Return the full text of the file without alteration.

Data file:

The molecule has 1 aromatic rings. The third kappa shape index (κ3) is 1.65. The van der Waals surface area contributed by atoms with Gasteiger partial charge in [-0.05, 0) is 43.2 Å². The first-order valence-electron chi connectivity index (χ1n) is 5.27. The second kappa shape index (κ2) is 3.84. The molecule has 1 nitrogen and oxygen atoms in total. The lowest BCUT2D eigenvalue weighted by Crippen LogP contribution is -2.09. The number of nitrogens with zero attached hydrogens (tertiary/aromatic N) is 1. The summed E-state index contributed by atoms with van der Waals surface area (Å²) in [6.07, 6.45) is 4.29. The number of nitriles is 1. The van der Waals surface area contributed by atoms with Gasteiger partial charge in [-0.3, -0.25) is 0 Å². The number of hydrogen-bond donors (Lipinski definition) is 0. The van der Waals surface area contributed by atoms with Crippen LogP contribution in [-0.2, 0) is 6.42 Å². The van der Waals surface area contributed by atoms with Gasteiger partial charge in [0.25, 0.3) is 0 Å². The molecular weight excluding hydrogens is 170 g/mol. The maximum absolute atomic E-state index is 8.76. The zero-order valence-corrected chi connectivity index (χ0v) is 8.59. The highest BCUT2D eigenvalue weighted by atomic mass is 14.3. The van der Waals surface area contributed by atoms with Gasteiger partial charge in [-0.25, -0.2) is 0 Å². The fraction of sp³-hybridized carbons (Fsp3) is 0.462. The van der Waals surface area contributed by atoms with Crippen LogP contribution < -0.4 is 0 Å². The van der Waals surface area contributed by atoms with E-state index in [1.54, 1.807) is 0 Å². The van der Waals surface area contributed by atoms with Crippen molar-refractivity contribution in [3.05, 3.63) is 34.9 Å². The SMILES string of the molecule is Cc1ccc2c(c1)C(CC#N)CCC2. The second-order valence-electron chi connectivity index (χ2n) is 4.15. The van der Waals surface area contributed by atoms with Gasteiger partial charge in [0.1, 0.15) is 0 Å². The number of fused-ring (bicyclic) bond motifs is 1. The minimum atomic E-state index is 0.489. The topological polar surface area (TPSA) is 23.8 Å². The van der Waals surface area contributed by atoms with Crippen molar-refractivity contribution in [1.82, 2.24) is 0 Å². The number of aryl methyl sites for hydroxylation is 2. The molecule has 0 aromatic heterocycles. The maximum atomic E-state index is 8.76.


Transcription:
The molecule has 1 aromatic rings. The third kappa shape index (κ3) is 1.65. The van der Waals surface area contributed by atoms with Gasteiger partial charge in [-0.05, 0) is 43.2 Å². The first-order valence-electron chi connectivity index (χ1n) is 5.27. The second kappa shape index (κ2) is 3.84. The molecule has 1 nitrogen and oxygen atoms in total. The lowest BCUT2D eigenvalue weighted by Crippen LogP contribution is -2.09. The number of nitrogens with zero attached hydrogens (tertiary/aromatic N) is 1. The summed E-state index contributed by atoms with van der Waals surface area (Å²) in [6.07, 6.45) is 4.29. The number of nitriles is 1. The van der Waals surface area contributed by atoms with Gasteiger partial charge in [-0.3, -0.25) is 0 Å². The number of hydrogen-bond donors (Lipinski definition) is 0. The van der Waals surface area contributed by atoms with Crippen LogP contribution in [-0.2, 0) is 6.42 Å². The van der Waals surface area contributed by atoms with Gasteiger partial charge in [0.25, 0.3) is 0 Å². The molecular weight excluding hydrogens is 170 g/mol. The maximum absolute atomic E-state index is 8.76. The zero-order valence-corrected chi connectivity index (χ0v) is 8.59. The highest BCUT2D eigenvalue weighted by atomic mass is 14.3. The van der Waals surface area contributed by atoms with Gasteiger partial charge in [-0.25, -0.2) is 0 Å². The fraction of sp³-hybridized carbons (Fsp3) is 0.462. The van der Waals surface area contributed by atoms with Crippen LogP contribution < -0.4 is 0 Å². The van der Waals surface area contributed by atoms with E-state index in [1.54, 1.807) is 0 Å². The van der Waals surface area contributed by atoms with Crippen molar-refractivity contribution in [3.05, 3.63) is 34.9 Å². The SMILES string of the molecule is Cc1ccc2c(c1)C(CC#N)CCC2. The second-order valence-electron chi connectivity index (χ2n) is 4.15. The van der Waals surface area contributed by atoms with Gasteiger partial charge in [0.1, 0.15) is 0 Å². The number of fused-ring (bicyclic) bond motifs is 1. The minimum atomic E-state index is 0.489. The topological polar surface area (TPSA) is 23.8 Å². The van der Waals surface area contributed by atoms with Crippen molar-refractivity contribution in [1.82, 2.24) is 0 Å². The number of aryl methyl sites for hydroxylation is 2. The molecule has 0 aromatic heterocycles. The maximum atomic E-state index is 8.76.